Sir: Your editorial, "Scientists sow the seeds of doubt over GM crops", and particularly Deborah Orr's comment piece, "The world hangs on a butterfly" (21 May), both contain a fundamental mistake in suggesting that what is needed in relation to GM crops is research and development. What is needed is to stop all environmental releases, including those inherent in field testing. This is why.
Pollution of non-GM crops by GMOs is inevitable if GM crops are grown - it matters not whether they are grown in small- or large-scale trials or commercially. (GMOs are self- reproducing and huge numbers of organisms can be created from even one "escape". So, when doing field trials we are still taking this risk.)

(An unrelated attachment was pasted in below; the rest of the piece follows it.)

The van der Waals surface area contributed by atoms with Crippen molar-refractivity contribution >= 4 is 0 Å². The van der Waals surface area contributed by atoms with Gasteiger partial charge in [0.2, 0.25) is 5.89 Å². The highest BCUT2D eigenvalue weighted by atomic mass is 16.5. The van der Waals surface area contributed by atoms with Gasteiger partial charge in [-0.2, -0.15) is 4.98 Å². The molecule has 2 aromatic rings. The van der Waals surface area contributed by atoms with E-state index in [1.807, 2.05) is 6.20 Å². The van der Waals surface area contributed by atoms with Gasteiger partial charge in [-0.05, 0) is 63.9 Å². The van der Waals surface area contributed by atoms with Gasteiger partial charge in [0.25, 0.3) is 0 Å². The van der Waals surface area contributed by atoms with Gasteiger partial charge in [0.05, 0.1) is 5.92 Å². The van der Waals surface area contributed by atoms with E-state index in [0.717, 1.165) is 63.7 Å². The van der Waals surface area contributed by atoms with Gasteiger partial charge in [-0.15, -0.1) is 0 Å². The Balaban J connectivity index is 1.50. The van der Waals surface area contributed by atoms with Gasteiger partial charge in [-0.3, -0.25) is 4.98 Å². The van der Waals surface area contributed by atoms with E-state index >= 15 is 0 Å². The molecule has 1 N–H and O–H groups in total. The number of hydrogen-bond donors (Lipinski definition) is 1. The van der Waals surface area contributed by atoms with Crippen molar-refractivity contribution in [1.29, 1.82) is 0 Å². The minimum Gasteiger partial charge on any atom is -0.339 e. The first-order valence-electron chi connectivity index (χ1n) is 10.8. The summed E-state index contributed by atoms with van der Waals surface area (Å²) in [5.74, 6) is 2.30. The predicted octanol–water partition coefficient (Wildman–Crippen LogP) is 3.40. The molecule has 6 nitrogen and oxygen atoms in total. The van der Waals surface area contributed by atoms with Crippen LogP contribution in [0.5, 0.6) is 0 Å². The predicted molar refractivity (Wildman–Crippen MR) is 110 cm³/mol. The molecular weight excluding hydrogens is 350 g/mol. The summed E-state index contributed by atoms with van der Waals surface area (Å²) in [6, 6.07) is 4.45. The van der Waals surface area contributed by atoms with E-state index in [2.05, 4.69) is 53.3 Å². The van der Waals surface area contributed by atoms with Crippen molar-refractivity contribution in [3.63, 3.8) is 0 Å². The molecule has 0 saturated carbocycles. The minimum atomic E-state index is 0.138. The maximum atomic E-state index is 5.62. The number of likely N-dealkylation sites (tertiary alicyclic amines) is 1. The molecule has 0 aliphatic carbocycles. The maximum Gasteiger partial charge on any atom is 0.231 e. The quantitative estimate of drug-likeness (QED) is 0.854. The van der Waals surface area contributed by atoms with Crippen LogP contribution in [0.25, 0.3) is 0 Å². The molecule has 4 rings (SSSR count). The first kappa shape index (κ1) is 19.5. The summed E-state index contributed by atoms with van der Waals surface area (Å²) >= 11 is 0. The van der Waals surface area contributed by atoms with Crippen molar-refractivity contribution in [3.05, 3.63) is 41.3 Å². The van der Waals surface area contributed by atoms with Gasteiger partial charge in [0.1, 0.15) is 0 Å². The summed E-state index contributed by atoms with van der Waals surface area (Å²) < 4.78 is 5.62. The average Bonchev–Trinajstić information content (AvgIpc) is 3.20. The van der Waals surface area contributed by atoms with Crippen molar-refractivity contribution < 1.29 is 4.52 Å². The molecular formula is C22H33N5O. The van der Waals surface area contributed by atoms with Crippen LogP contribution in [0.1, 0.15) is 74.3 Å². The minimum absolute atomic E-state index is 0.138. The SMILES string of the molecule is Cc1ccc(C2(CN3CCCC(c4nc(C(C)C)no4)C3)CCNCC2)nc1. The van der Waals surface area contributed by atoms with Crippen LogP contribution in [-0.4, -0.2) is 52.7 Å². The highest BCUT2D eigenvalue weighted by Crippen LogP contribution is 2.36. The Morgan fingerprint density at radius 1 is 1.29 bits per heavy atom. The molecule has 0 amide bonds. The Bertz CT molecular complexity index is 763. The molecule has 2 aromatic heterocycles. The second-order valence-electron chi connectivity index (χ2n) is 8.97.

By growing GM crops, we would be denying the right of 96 per cent of the population who now say they do not want to eat GM food and that they want to have a GM-free food supply. We would also be denying choice to those who want to grow, buy and eat organic produce.
If no one wants to buy it or eat it, and everyone wants to ensure choice, GM food and crops must be banned.